Licensure and Certification

You do not need certification or a license to work as a pet groomer. However, stores and salons are on the lookout for qualified and certified pet groomers, and pet owners are more likely to hire you as a pet groomer if you are certified and have proof of your experience and expertise. There are two national organizations that offer pet grooming certification programs:

National Dog Groomers Association Of America (NDGAA)

Cost For Pet Grooming School

This pet grooming organization offers seminars, testing, and certification in all aspects of dog grooming. Membership in the NDGAA allows you to pay discounted fees for workshops, trade shows, lectures, competitions, and testing - the very best way for you to stay current in the latest grooming trends. NDGAA certification is a sign of excellence that will be appreciated by current and prospective clients. You must attend at least one workshop to be eligible to test for pet grooming certification. Membership in the NDGAA also includes their official magazine, Groomers Voice.

  • Initial membership: $90
  • Lectures, trade shows, competitions, etc. (prices vary): $25 to $155
  • Official NDGAA Breed Profile Guidelines: $35
  • NDGAA workshop (prices vary): $110 to $150
  • $60 to $150 per test
  • Vistit the National Dog Groomers webiste for more information

International Professional Groomers, Inc. (IPG)

This pet grooming organization promotes grooming industry standards based on breed standards throughout the world. Testing is available in the U.S., Canada, and Australia, with translations available in French and Spanish. Certification covers five phases, culminating in the International Certified Master Groomer (ICMG).

  • Initial membership - $90
  • Membership renewal - $60 per year
  • Practical test (5 tests) - $75 each
  • Written test (4 tests) - $45 each
  • Master’s exam - $120
  • AKC Complete Dog Book, 20th Ed. - $28
  • IPG Certification Guidelines - $35
  • Visit the Internation Certified Master Groomer website for more information

Local And Regional Grooming Associations

It’s a good idea to join your local pet groomers’ association, for networking, workshops, seminars, and information. You can find your local group easily on the Internet. Here are two examples:

So you can expect to pay $40 to $50 annually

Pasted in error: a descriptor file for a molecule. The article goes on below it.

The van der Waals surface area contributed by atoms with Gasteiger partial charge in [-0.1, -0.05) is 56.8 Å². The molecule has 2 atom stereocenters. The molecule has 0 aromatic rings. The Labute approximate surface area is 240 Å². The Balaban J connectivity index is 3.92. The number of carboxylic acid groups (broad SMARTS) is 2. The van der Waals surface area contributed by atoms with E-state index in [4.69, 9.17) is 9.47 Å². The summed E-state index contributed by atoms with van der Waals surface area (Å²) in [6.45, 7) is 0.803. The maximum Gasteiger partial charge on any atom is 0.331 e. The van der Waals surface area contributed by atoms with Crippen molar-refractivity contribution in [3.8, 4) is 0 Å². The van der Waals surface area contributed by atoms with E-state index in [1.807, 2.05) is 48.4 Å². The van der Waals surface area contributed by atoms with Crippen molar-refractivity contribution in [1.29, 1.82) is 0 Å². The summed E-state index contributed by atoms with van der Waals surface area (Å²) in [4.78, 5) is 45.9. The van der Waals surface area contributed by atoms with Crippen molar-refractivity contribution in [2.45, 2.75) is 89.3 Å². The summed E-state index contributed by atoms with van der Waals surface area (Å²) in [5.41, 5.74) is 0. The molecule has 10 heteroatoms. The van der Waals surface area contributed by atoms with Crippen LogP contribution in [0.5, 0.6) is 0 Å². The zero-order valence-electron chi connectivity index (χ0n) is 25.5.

Pet Grooming Tools

If you plan to work on your own, you need to buy a selection of quality pet grooming tools. Here is just a sampling of the basics you will need:

  • Professional 2-speed clipper with a selection of blades (40, 15, 10 7F, 5F, 4F)
  • Combs (2, 1.5, 1, greyhound combo, wide tooth, metal)
  • Slicker brush
  • Rubber curry
  • Nail clippers
  • Muzzles (small, medium, large)
  • Blow dryer (hand held)
  • Ear powder and cleaner
  • Pumice stone
  • Shears (straight, curved, thinning, small)
  • Shedding blade
  • De-matting tool
  • Finger guards
  • Grooming apron
  • Safety lead
  • Disinfectant

Mobile Pet Grooming

Cost For Pet Grooming School

Once you learn your basics, you might consider becoming a mobile pet groomer. Here are two websites that will answer your questions, and put you in touch with people in the industry. The American Mobile Groomers Association provides networking, education, and public relations while setting standards of excellence for the mobile grooming industry with a membership cost of $125 per year. Driven to Groomis part of, a huge forum of people in the pet grooming industry. Again, you will find networking, education, advice and more on this site.

What You Will Earn

Your pet grooming salary will depend on your level of experience, whether you work on your own or for a company, and the part of the country in which you live. The cost of a pet grooming session depends on the size and breed of the dog and what the owner wants done: generally $30 to over $100. Pet groomers usually work on commission. If you work at a large store, for example, you will probably earn a percentage for every dog you bathe, brush, or groom. If the total grooming fee is $50, half will go to the store. The remaining $25 pays for three jobs: roughing in ($8.33), brush & bathe ($8.33), and finishing ($8.33). If you do all three jobs, you get $25. Full-time groomers can earn between $20,000 and $60,000 annually.

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